An older guy where I work told me years ago that he used to cast lead and had about 3,000 pounds he had melted into ingots. I heard he was moving recently from property he had leased for 30+ years and had to clean up. I asked him about the lead and he told me I was too late, he had just sold it to the local scrap yard for 15 cents a pound! I missed out on a lifetime supply and then some!

As to the price of metals affecting the price of ammo, it's easy to assume that's the #1 big reason, but the math says otherwise. When you look at the trends in copper, lead, and zinc over the last couple years, this can only account for about two to four cents a round increase (depending on the size of the round). That adds about a dollar to a box of 50 9mm's. The actual increase seems to have been at least double that. I suspect demand accounts for the rest, whether it's the war or people getting paranoid and buying 25 cases to stock the garage.

As to the cost of fuel affecting the cost of ammo, why hasn't everything else gone up as much? Ammo isn't the only thing shipped across the country. It would have some effect but very minimal.

Creeping Incrementalism
May 7, 2007, 12:53 PM
fatelk, are you sure the price of lead hasn't insreased substantially over the past two years? According to post #5, it has increased 5X over the past 5-6 years, so I think a large portion of that could be over the past two years. Most of the weight of most cartridges is lead, so it would be the overwhelming factor.

Someone also mentioned inelastic demand for ammo. I think it might even have negative elasticity for a large segment of the shooting population. The price of ammo seems to jump at least every six months (if not more often, based on the "FACTORY PRICE INCREASE SOON" emails I get on the Ammoman.com email list). So many people buy a large amount at the current inflated prices, because they know it will only increase in the future. Once people need more ammo, or just get worried about further price increases, and so they keep buying more and more at higher and higher prices.

I wonder where the ammo prices will top out. I suspect there might even be an ammo "crash". Ammo gets to the point shooters throw their hands up in disgust, and just start shooting less (or concentrating on low-volume, high-accuracy shooting, and have finally stocked up to a satisfactory amount). As the factories are forced to drop their prices, people delay ammo purchases because ammo keeps getting cheaper and cheaper.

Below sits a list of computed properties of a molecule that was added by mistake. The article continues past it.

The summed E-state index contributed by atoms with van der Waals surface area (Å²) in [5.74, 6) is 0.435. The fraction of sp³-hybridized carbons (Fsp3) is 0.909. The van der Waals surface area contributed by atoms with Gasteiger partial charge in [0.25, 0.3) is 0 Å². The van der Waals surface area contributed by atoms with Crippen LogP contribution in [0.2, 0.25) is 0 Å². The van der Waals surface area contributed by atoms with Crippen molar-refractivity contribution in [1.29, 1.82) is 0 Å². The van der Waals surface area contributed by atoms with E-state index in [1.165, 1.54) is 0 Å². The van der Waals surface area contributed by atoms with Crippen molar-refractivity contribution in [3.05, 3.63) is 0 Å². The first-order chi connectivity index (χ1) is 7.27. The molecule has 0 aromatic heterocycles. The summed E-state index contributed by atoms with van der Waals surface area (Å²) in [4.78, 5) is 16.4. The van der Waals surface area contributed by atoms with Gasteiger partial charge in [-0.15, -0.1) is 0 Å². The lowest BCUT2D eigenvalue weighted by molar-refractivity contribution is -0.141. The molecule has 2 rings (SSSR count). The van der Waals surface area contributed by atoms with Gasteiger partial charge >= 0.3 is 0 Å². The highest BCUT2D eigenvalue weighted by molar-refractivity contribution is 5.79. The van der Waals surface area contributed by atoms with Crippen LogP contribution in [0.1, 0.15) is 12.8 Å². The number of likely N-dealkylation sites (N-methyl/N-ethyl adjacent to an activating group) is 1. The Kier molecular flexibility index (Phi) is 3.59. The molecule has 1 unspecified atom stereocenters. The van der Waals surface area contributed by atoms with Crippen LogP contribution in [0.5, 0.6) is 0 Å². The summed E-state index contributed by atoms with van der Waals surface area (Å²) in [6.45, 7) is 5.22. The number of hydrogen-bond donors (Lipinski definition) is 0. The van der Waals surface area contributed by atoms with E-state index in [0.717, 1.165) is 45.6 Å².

One argument I don't fully believe is the indistrialization of India/China et al. The 3rd world and former Com-Bloc have been rapidly industrializing for at least 15 years now. Why is everything going through the roof in only the past 2-3 years?

Ala Dan
May 7, 2007, 01:08 PM
Yep, for instance when I started in the firearms business in Sept of '04,
lead shot was $18.95 per 25lb bag; today its $32.95, and may not stop
here~! :eek: :(

scurtis_34471
May 7, 2007, 02:49 PM
The only way to beat inflation is for your earnings growth to outpace the cost of living growth. The problem is that it is nearly impossible to do that on a consistent basis. Even with rapid career advancement, you eventually run out of promotions. At the very least, the periods between promotions tend to stretch out the further up the ladder you go. At some point, we all reach a place where we are lucky just to tread water and we really aren't even doing that anymore because retirement benefits are non-existent for most people, health costs go up every year and we actually make less in absolute dollars than our parent's generation did. Did I mention that we also work a lot more hours and get less time off?

fatelk
May 7, 2007, 05:26 PM
fatelk, are you sure the price of lead hasn't insreased substantially over the past two years?
The price of lead has most definitely increased, dramatically. I only meant to say that the value of the lead content is a very small portion of the cost of the round. For example, a 9mm bullet contains somewhere around 100 grains of lead (125 FMJ). At .20/lb, that is just over 1/4 cent. At .95 cents/lb, it is about a penny more. The rise in the cost of lead is responsible for an increase of about a half dollar a box in the price of 9mm, as an example. The increase in the cost of copper has slightly more of an effect, because it is a more expensive metal but has increased less, percentage wise.

lionking
May 7, 2007, 11:13 PM
I have hit 9 Walmarts in 4 days,all have pistol ammo...no .223 nowhere.Yes its gone up yet the value packs are still within reason.Its rifle ammo that's scarce everywhere,or at extreme prices.Why is this?I hear variuos opinions Im not sure.